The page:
Two weeks ago, a Third Sector survey also revealed that ethnic minorities are seriously under-represented in the leadership of the top 50 fundraising charities.
Matt Wooldridge, media and public affairs officer at the Commission for Racial Equality, who spoke at the forum, told Third Sector: "It's the story that counts - the fact that a black or Asian person is involved is not enough.
"At the same time, there would be no point in me trying to sell a story about Asian people being stopped and searched to a magazine that is read by the Afro-Caribbean community."
Wooldridge believes that although many charities are failing to target the ethnic media, it is not because of an unwillingness to do so, but out of fear. "Some charities seem to be scared of approaching the ethnic media because they are afraid of saying the wrong thing," he says. "But they just need to get on with it."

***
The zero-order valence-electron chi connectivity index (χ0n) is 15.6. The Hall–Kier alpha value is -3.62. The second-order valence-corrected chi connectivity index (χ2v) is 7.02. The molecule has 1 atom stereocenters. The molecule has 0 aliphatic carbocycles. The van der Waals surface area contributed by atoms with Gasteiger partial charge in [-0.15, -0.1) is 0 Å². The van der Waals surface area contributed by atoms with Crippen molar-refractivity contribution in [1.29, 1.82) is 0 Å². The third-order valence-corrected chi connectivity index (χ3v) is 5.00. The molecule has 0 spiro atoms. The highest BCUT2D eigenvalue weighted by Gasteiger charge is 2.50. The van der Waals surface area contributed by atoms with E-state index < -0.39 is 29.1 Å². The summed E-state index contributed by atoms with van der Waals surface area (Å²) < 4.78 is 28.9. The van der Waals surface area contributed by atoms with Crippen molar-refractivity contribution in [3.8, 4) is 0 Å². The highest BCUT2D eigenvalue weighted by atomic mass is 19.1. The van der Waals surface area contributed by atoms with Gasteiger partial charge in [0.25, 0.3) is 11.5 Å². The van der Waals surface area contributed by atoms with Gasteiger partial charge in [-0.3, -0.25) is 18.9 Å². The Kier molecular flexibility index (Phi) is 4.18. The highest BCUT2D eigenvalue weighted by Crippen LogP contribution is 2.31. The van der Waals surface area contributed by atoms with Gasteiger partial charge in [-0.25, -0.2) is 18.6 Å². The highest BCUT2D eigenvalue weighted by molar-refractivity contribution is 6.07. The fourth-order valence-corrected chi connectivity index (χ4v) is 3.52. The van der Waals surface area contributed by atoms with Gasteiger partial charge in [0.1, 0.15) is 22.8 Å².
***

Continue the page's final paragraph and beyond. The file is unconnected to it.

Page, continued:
Vic Motune, deputy editor of The Voice, who also spoke at the event, feels that charities need to tailor their pitches to publications.
He says: "I took a couple of charity stories we have covered along to the event, one from the Blood Pressure Association and one from the Prostate Cancer Charity.
"They both dealt with health issues of concern to Afro-Caribbeans, but they had also both taken the time to sit down and analyse what we are about - so they knew exactly how to target us."
Charities also need to think more carefully about how they write press releases, says Motune.
"Some are quite cumbersome, and you don't find out what the story is until the fourth paragraph," he says. "A good press release is written like a news story and presents the information in a clear manner.
"Charities forget that journalists are experts in a particular subject for a day at most, before moving on to the next story."
But Motune concedes that charities are not entirely to blame. He says: "We have changed over the years and no longer look exclusively at 'black' stories - our main concern now is diversity."